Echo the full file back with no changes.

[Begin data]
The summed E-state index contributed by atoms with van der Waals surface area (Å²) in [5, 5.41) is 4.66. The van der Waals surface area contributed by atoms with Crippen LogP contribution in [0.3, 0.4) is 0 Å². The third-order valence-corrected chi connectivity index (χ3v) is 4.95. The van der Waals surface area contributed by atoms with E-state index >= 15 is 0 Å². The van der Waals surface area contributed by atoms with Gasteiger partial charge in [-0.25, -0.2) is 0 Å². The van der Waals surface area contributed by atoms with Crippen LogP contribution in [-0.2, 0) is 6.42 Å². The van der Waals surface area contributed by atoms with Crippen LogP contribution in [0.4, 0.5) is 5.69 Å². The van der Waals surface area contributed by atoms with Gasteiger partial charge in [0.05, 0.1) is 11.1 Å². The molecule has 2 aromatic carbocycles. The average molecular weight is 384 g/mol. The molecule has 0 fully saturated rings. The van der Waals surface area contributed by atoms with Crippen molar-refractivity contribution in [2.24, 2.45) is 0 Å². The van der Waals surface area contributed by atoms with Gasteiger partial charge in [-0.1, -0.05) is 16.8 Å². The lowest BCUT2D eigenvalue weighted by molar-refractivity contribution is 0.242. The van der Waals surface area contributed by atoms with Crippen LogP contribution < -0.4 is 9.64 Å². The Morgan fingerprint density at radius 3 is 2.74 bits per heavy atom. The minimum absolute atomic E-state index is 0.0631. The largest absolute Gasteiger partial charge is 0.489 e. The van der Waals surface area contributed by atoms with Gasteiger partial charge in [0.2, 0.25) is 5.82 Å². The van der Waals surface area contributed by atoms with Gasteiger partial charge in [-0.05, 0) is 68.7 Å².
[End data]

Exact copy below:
The summed E-state index contributed by atoms with van der Waals surface area (Å²) in [5, 5.41) is 4.66. The van der Waals surface area contributed by atoms with Crippen LogP contribution in [0.3, 0.4) is 0 Å². The third-order valence-corrected chi connectivity index (χ3v) is 4.95. The van der Waals surface area contributed by atoms with E-state index >= 15 is 0 Å². The van der Waals surface area contributed by atoms with Gasteiger partial charge in [-0.25, -0.2) is 0 Å². The van der Waals surface area contributed by atoms with Crippen LogP contribution in [-0.2, 0) is 6.42 Å². The van der Waals surface area contributed by atoms with Crippen LogP contribution in [0.4, 0.5) is 5.69 Å². The van der Waals surface area contributed by atoms with Gasteiger partial charge in [0.05, 0.1) is 11.1 Å². The molecule has 2 aromatic carbocycles. The average molecular weight is 384 g/mol. The molecule has 0 fully saturated rings. The van der Waals surface area contributed by atoms with Crippen molar-refractivity contribution in [2.24, 2.45) is 0 Å². The van der Waals surface area contributed by atoms with Gasteiger partial charge in [-0.1, -0.05) is 16.8 Å². The lowest BCUT2D eigenvalue weighted by molar-refractivity contribution is 0.242. The van der Waals surface area contributed by atoms with Crippen LogP contribution < -0.4 is 9.64 Å². The Morgan fingerprint density at radius 3 is 2.74 bits per heavy atom. The minimum absolute atomic E-state index is 0.0631. The largest absolute Gasteiger partial charge is 0.489 e. The van der Waals surface area contributed by atoms with Gasteiger partial charge in [0.2, 0.25) is 5.82 Å². The van der Waals surface area contributed by atoms with Gasteiger partial charge in [-0.05, 0) is 68.7 Å².